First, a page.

4 reasons why Texas football could dominate TCU

Gary Patterson, Texas football (Photo by Tim Warner/Getty Images)
Gary Patterson, Texas football (Photo by Tim Warner/Getty Images) /
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Keondre Coburn, Texas football Mandatory Credit: Kevin Jairaj-USA TODAY Sports
Keondre Coburn, Texas football Mandatory Credit: Kevin Jairaj-USA TODAY Sports /

Texas’ interior defensive line should limit the effectiveness of TCU’s inside run/power option game

While TCU’s run defense was suspect throughout a large portion of Big 12 play so far this season, Texas’ defensive front is doing great in a complete transformation from what we saw from this group last year.

Texas leads the Big 12 in rushing play success rate allowed, at 34.7 percent, which is good for top 10 in the FBS. Texas also ranks in the top 35 of the FBS and the top half of the Big 12 in power success rate allowed and standard down line yards.

The massive improvement that Texas has made in run defense this season is largely credited to the play of the interior defensive line.

I mentioned earlier how TCU doesn’t have a single interior defensive lineman that even ranks in the top 15 in the Big 12 in run defense grade this season.

Texas actually has the top two highest-graded Big 12 run defenders among interior defensive linemen. Senior Moro Ojomo is the highest-graded run defender at his position in the Big 12. Sophomore Byron Murphy and senior T’Vondre Sweat also rank among the top five run defenders at the position in the Big 12 this season.

It’s also worth noting that senior Keondre Coburn and Ojomo rank among the top three interior defensive linemen in the Big 12 this season in stuff rate.

And you can’t go without mentioning the play of the linebacker duo of senior DeMarvion Overshown and Jaylan Ford of late. This linebacker duo is the only one in the Big 12 that features two of the five highest-graded run defenders. It’s also the only linebacker duo where both players have at least 20 run stops on the season.

All told, it’s easy to see how the Texas run defense is so formidable, even against some of the better Big 12 offenses.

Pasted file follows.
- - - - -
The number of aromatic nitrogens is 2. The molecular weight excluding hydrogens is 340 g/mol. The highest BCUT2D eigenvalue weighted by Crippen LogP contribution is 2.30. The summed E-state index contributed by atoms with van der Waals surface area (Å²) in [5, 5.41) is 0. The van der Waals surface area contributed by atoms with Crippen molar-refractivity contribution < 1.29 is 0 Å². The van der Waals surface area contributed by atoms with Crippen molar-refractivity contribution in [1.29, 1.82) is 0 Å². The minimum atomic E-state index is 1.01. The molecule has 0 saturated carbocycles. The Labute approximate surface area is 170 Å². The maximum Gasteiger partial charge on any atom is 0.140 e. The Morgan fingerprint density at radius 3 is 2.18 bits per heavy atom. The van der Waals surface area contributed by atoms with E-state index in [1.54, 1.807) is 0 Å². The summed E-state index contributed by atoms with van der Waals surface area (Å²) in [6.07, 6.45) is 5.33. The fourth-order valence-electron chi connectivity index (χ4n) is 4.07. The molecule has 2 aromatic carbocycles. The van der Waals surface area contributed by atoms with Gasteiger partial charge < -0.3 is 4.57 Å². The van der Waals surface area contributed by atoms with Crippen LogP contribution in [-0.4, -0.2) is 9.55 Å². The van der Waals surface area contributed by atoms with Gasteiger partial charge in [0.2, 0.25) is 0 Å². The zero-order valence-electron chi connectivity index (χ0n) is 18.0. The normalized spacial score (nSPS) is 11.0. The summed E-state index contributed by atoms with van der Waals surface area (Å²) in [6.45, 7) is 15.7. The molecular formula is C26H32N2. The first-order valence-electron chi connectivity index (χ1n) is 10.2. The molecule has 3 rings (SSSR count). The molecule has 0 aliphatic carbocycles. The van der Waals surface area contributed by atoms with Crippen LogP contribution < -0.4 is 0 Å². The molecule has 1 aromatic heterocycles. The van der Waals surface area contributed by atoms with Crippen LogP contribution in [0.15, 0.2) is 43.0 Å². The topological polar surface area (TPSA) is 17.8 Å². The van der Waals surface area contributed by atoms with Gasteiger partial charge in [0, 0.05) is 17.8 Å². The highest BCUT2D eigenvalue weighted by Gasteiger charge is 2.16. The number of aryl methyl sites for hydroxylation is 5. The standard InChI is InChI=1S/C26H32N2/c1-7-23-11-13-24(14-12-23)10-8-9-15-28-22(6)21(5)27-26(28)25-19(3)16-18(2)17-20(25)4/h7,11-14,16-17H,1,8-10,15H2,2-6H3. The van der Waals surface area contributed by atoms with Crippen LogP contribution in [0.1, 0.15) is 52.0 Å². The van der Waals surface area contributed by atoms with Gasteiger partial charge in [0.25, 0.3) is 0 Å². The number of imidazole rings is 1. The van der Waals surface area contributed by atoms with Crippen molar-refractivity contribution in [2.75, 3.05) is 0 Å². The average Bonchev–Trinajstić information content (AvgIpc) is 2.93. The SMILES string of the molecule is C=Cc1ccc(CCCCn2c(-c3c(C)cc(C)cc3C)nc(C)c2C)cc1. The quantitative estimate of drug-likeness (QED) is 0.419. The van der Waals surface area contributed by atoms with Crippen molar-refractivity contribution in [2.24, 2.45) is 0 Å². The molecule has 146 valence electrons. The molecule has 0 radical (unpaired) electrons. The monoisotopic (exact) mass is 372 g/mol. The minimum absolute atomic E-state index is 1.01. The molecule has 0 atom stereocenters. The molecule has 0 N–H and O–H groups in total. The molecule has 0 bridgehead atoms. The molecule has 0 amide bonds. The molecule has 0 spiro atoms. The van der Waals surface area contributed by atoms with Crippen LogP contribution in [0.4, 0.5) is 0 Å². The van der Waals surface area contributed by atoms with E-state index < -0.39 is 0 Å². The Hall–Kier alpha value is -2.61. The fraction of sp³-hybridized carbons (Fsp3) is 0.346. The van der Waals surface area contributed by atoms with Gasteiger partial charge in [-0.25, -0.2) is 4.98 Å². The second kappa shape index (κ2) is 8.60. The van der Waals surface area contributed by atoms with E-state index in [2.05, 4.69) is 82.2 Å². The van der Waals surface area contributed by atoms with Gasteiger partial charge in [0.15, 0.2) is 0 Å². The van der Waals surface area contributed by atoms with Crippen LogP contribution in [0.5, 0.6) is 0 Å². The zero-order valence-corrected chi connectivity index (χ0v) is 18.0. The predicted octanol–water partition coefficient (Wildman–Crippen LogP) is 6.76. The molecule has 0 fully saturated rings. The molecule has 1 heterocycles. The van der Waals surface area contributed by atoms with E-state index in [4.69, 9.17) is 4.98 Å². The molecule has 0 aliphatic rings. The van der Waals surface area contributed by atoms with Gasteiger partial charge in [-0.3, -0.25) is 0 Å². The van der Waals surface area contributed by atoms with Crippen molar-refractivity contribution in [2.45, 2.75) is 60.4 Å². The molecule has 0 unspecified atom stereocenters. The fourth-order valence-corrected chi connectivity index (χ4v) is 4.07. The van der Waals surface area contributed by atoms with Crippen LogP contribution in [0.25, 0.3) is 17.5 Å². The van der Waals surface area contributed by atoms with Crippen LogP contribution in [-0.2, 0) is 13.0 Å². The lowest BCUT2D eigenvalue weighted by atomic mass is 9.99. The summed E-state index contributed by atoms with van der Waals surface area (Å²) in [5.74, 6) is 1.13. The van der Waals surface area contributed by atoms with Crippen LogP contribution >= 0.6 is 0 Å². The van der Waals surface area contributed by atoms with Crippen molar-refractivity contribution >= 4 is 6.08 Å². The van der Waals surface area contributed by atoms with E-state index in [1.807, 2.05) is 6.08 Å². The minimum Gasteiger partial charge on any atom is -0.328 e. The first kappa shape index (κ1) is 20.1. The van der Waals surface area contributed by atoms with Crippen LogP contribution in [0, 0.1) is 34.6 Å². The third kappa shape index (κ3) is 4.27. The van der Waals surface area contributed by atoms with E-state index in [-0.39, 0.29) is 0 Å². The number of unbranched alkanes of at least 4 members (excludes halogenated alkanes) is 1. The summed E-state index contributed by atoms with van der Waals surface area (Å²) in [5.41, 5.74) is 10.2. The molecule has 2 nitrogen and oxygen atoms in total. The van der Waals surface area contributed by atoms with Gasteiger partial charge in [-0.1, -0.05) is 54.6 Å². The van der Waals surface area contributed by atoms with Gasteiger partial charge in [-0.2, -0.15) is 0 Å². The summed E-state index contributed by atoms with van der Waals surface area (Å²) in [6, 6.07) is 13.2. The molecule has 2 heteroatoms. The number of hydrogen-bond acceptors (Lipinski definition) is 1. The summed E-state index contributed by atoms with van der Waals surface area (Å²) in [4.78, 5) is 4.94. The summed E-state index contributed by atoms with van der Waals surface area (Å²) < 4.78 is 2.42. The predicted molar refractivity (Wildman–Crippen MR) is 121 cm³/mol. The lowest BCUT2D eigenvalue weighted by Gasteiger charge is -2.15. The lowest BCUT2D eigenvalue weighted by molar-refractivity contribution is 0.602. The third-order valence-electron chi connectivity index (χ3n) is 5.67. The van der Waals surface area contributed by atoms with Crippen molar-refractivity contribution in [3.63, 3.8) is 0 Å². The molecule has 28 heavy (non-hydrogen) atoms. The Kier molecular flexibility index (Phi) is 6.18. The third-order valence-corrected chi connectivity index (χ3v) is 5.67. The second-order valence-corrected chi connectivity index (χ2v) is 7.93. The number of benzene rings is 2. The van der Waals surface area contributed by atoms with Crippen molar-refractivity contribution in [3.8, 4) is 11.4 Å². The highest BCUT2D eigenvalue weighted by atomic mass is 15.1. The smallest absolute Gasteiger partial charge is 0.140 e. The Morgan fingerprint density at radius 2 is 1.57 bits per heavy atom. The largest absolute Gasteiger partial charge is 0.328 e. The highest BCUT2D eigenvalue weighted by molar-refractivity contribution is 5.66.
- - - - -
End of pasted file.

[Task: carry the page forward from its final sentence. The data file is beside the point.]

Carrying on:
The strength of the Texas run defense, specifically along the interior defensive line, should go a long way to limiting the effectiveness of the TCU ground game.

TCU relies heavily on the power option and the inside zone. Breakout running back Kendre Miller is most efficient this season running in the A-gap, where he is averaging more than nine yards per carry. Miller will be a big part of this game for TCU, but he has yet to face a defensive front as stout as Texas’ against the run this season (proved by the metrics we discussed earlier).

And the TCU ground game is helped by the added dimension of quarterback Max Duggan’s dual-threat ability. Duggan is one of the faster quarterbacks in the Big 12, which shows on the stat sheet as he has more than 1,700 rushing yards and 23 rushing scores in his collegiate career at TCU.

But Texas should be able to counter the run threat from Duggan given how much better this defense looked in its last two games against dual-threat quarterbacks. After having some questionable performances earlier this season against dual-threat quarterbacks (i.e. Frank Harris, Bryce Young, and Donovan Smith), Texas has held Oklahoma State’s Spencer Sanders and Kansas State’s Adrian Martinez to a combined 95 rushing yards on 25 carries (3.8 yards per carry), and one rushing score.

While Sanders and Martinez were both dealing with various injury issues of late, it’s still nice to see the improvement from this Texas run defense. That inspires a little bit more confidence as we head into another key matchup against a running quarterback this weekend.